Tag Archives: John Marsden

Gobbling up goshness

Click on this link for a sweet piece from acclaimed poet and author Cate Kennedy on the oddities and inconsistencies of language through the eyes of a child.

Cate’s point is well made. By stiffly following convention we stifle creativity. We miss out on unexpected and fresh combinations of words-ideas-sounds-images that have the power of new. I’ve never forgotten a poem from a fellow second year creative writing student (way back when) who wrote of the “goshness” of a kitten exploring its world. It’s not a word you’ll find in a dictionary but we all know what it means.

Delivering goshness is one reason I admire Markus Zusak’s work so much. It’s why I will sit through a car review from Jeremy Clarkson knowing I’ll never drive the vehicle he describes but I can still savour the language he employs to explain his motoring experience.

A few years back John Marsden wrote an article arguing that we shouldn’t tell children that cows moo, ducks quack and so on. Why? Because we might be implanting conventions when a child might find its own altogether better way to depict those sounds. A new way of describing something isn’t a wrong way.

As Cate says, it’s a parenting conundrum. We want to equip our children for the world they live in. But sometimes it’s better if they colour outside the lines.

Adult Readers, YA Books

This article in Louisville, Kentucky’s, Courier Journal was tweeted to me recently. It discusses the growing numbers of adult readers consuming so-called Young Adult fiction.

I don’t think it’s a new thing. I do think it’s a good thing and not just for the obvious, self-interested reason. As I wrote in one of my first ever blog posts a good story is a good story. It should contain truths for readers of all ages, especially the young-adult-at-heart.

When I complete a manuscript for my novels I shop it around to friends and family for feedback. My oldest test reader is almost 100 so it’s an incredible effort for her to read an A4 manuscript. She doesn’t care that the protagonists are teens. She’s all about the story.

For Five Parts Dead my other test readers included a Tarot-reading friend with experience in matters spiritual and paranormal, two obliging teenagers, two or three Kangaroo Island locals, a secondary teacher, a crime-fiction addicted masseuse, my parents and my Tarot-reading wife. Everyone brought different experiences and opinions to their reading and the finished product will be better for their input.

I’m getting off the track. There are lots of pros and not too many cons to being a YA author. Here are a few:

Cons
– There’s a certain snobbery out there. Writing for adults seems to be considered more prestigious than writing for children or teenagers.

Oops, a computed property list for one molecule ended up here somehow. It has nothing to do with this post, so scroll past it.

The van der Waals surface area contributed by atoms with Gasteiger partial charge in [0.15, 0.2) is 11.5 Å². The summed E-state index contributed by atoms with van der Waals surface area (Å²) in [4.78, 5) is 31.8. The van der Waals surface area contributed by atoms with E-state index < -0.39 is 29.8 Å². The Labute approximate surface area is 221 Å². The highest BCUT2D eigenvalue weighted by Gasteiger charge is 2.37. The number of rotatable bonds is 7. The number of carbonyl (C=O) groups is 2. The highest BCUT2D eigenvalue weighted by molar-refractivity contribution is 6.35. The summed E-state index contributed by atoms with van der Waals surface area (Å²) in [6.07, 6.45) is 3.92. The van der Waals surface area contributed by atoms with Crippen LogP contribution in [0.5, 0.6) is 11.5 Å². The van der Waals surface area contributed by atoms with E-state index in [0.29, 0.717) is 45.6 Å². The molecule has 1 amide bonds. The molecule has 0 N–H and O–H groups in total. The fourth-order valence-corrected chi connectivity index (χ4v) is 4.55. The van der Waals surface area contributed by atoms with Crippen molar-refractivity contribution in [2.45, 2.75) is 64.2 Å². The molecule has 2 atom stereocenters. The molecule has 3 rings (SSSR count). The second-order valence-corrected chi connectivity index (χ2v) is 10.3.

– Australia has numerous fantastic YA authors yet, as multi-award-winning YA wordsmith Simmone Howell has pointed out, we don’t see them on the tele. John Marsden might be the exception to that rule and even with that exposure few Australians appreciate the international superstar John is.

– The YA aisle tends to be tucked away in the back of bookstores so adult readers are less likely to browse or even enter the teen zone unless they know what they’re looking for.

– I suspect adult fiction attracts better advance$ than YA. Guess I won’t really know until I write a grown up book.

Pros
– Hey, everyone says teens are reluctant readers. The teens I talk to aren’t. Whatever the case, I’m rapt if I can get any reader to persevere from the front to back cover of my stories – but uber-impressed when I hear from a teenager who says “your book is the first I ever read”.

– As Cory Doctorow says, it’s an honour to be telling stories for and about young people during such a formative part of their lives. There are books I read as a teenager that have had an indelible impact on the person I am today.

– Writing for YA readers helps preserve the Peter Pan in my mind.

– I get to visit schools and work with fantastically creative young minds before the adult world pummels them into jaded and world-weary submissiveness.

– It’s a great time to be writing YA fiction thanks to JK Rowling, Stephenie Meyer, Lian Hearn, Markus Zusak and countless other “crossover” authors.

I could go on. I won’t. I’m chuffed to be a YA author… or stoked, as some might say.

Next time you’re out to buy a book, please give the YA shelves a gander, regardless of the date on your birth certificate.

Vexed on sex

Back in May I attended a hypothetical session entitled “So you want to be a YA writer?” Run by the State Centre for Youth Literature as part of their annual Reading Matters convention, it was a fun night.

The hypothetical YA manuscript up for discussion included a bodice-ripping lesbian sex scene, prompting the question ‘How far do you go in relating sexual encounters in YA fiction?’

One of the author panellists was lost for words. Another, New Zealand’s Bernard Beckett, essentially said “Go for it. It’s important. It’s on the minds of teens.”